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'Can GSOC continue with the confidence of the public and gardaí? Yes it can' - Frances Fitzgerald

The justice minister last night opted for an independent investigation into Garda Sergeant Michael Galvin’s death.

Image: Niall Carson/PA via Shutterstock

Updated 8.45

JUSTICE MINISTER FRANCES Fitzgerald has confirmed that it is “in the public interest” to take the route of an indepedendent judicial inquiry into the circumstances surrounding Garda Sergeant Michael Galvin’s death.

Sergeant Galvin, who had been questioned by GSOC as part of an investigation into a fatal traffic incident in January, took his own life at a Donegal Garda Station last week.

Galvin had been cleared of any wrongdoing, but this fact was never communicated to him and the Association of Garda Sergeants and Inspectors (AGSI) has criticised the ombudsman commission’s handling of the inquiry.

“I think it’s worthwhile examining the processes of GSOC that took place,” she told RTE’s Morning Ireland this morning.

Family Relationships Bills Frances Fitzgerald Source: Sam Boal/Photocall Ireland

I want the oversight work to function as well as possible, and the gardaí are very keen for that also.

When asked whether or not GSOC could continue to function effectively with the confidence of the public and the gardaí the minister’s response was an unequivocal “yes”.

Yes GSOC can function normally, they have the confidence of the public and the gardaí, they took the decision themselves last week to submit to a peer review which was a very positive step, but now they think my suggestion (of an independent inquiry) is the way to go.

Earlier on the same programme Fianna Fáil senator Marc McSharry, who hails from the same street in Sligo as Sergeant Galvin, said that “it’s completely inappropriate that this investigation was assigned to GSOC in the first place”.

“It’s incumbent on this new investigation to get all the information available, because it’s obvious that whatever procedures that are there are completely inadequate,” he said when asked how he felt about GSOC’s explanation that the delayed relaying of Sergeant Galvin’s exoneration to him was attributable to the DPP having final decision.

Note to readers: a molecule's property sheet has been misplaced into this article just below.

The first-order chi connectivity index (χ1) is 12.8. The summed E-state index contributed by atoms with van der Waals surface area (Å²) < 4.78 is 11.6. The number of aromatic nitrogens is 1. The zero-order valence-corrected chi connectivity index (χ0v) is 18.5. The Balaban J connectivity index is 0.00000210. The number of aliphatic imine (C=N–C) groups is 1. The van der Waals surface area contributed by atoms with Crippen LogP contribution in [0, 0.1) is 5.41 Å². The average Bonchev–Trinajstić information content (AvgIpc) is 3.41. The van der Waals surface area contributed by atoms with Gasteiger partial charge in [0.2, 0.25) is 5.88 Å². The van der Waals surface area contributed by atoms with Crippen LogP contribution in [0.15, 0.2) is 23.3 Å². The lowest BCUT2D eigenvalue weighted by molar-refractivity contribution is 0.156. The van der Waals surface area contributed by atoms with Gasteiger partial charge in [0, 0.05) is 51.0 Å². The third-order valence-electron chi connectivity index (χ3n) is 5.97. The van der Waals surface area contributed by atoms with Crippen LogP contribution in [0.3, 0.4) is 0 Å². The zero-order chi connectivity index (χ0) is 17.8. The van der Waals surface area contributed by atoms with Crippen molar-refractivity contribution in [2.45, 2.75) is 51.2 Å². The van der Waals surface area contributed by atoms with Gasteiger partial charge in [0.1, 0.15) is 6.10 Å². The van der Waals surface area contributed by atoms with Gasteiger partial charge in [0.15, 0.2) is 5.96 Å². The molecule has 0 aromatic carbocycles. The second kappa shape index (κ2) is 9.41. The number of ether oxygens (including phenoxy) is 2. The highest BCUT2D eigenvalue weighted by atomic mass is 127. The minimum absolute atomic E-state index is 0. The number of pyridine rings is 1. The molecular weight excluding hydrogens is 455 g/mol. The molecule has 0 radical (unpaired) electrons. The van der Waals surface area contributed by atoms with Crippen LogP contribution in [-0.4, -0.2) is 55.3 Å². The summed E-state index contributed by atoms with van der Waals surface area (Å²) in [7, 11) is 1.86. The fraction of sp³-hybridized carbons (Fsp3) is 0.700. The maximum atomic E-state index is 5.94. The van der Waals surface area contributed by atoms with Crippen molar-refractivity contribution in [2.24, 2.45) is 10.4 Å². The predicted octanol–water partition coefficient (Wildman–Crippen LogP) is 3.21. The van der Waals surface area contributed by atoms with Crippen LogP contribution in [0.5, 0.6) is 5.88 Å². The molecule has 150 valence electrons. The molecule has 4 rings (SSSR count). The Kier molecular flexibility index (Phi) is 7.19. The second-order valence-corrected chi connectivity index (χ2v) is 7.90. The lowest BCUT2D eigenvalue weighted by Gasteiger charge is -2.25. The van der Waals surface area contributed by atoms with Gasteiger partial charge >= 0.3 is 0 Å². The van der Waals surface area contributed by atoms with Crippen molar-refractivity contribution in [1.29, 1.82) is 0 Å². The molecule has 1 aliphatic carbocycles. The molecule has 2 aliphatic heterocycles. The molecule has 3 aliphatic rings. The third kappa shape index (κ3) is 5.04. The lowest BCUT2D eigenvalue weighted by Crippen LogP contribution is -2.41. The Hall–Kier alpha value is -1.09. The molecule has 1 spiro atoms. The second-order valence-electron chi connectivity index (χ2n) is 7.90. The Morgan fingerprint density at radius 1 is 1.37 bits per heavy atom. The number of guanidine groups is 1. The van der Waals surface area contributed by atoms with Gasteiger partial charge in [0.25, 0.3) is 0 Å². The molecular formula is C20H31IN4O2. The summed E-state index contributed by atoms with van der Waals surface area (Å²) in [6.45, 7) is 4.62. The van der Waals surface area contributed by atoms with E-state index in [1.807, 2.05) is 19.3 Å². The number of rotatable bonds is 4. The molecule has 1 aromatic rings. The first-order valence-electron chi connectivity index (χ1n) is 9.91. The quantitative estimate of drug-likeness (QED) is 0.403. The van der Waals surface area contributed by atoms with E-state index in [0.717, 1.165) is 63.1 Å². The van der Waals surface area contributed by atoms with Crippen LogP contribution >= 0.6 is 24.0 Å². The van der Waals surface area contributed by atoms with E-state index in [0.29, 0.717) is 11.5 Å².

McSharry described Sergeant Galvin and his family as “pillars of their community, and indeed across the northwest”.

No outcome of this investigation can adequately meet the needs of the sergeant’s family.
You cannot describe the shock in their community, but also the downright anger and outrage of ordinary people at the circumstances of all this.
None of us can begin to imagine the trauma and stress the Galvin family is currently going through.

The justice minister last night announced that she has decided to open an independent investigation into the GSOC inquiry which preceded the death of a Sergeant Galvin last week.

The Minister announced in a statement that Supreme Court Chief Justice Susan Denham will appoint a judge from the High Court or Supreme Court, who will examine “the conduct of the original GSOC investigation.”

Yesterday, GSOC appeared to fight back against widespread criticism, some of which it said was “inflammatory” in a statement:

We have been listening to the concerns of Sergeant Galvin’s family and colleagues and public commentary for the past few days.
We believe that much of the commentary has been misleading , inaccurate and inflammatory.
…We are convinced that our interaction with the late Sargent Galvin was proportionate and reasonable.

The ombudsman’s office also confirmed that it had ended its previous investigation into Galvin’s death, a decision the Minister said she welcomed.

Rank and file Gardaí had previously joined sergeants and inspectors in calling for the independent investigation, and criticising the prospect of GSOC itself carrying out the inquiry.

The Garda Representative Association (GRA), which represents rank and file officers, said in a statement that they were “dismayed” that GSOC would be regarded as an appropriate agency to conduct this inquiry.

Sergeant Galvin had been under investigation by GSOC, along with other members of garda rank. We fear that the stress of this made some significant contribution, in whatever way, to this tragic loss.

“We need to be sure that this investigative process is transparent, and that the family, friends and colleagues can have absolute confidence that this absolute tragedy has been thoroughly examined, and that lessons can be learned for the future,” the GRA said.

They added that Galvin was highly regarded by gardaí who had the honour of working with him.

“There are no words to express the pain and trauma of this past week. Our thoughts and prayers are with the Galvin family at the time of such great loss.”

In last night’s announcement, Minister Fitzgerald said her decision had come after “constructive and beneficial” meetings with both GSOC and the Association of Garda Sergeants and Inspectors.

The independent investigation will be conducted under Section 109 of the 2005 Garda Síochána Act.

- with reporting from Hugh O’Connell, Dan Mac Guill and Cianan Brennan

If you need someone to talk to, contact:

  • Console  1800 247 247 (suicide prevention, self-harm, bereavement)
  • Aware 1890 303 302 (depression, anxiety)
  • Pieta House 01 601 0000 or email mary@pieta.ie - (suicide, self-harm)
  • Teen-Line Ireland 1800 833 634 (for ages 13 to 19)
  • Childline 1800 66 66 66 (for under 18s)

Read: Fresh calls for independent probe into death of garda who took his own life>

Read: Family of garda who took his own life do not want GSOC involved in investigation into his death 

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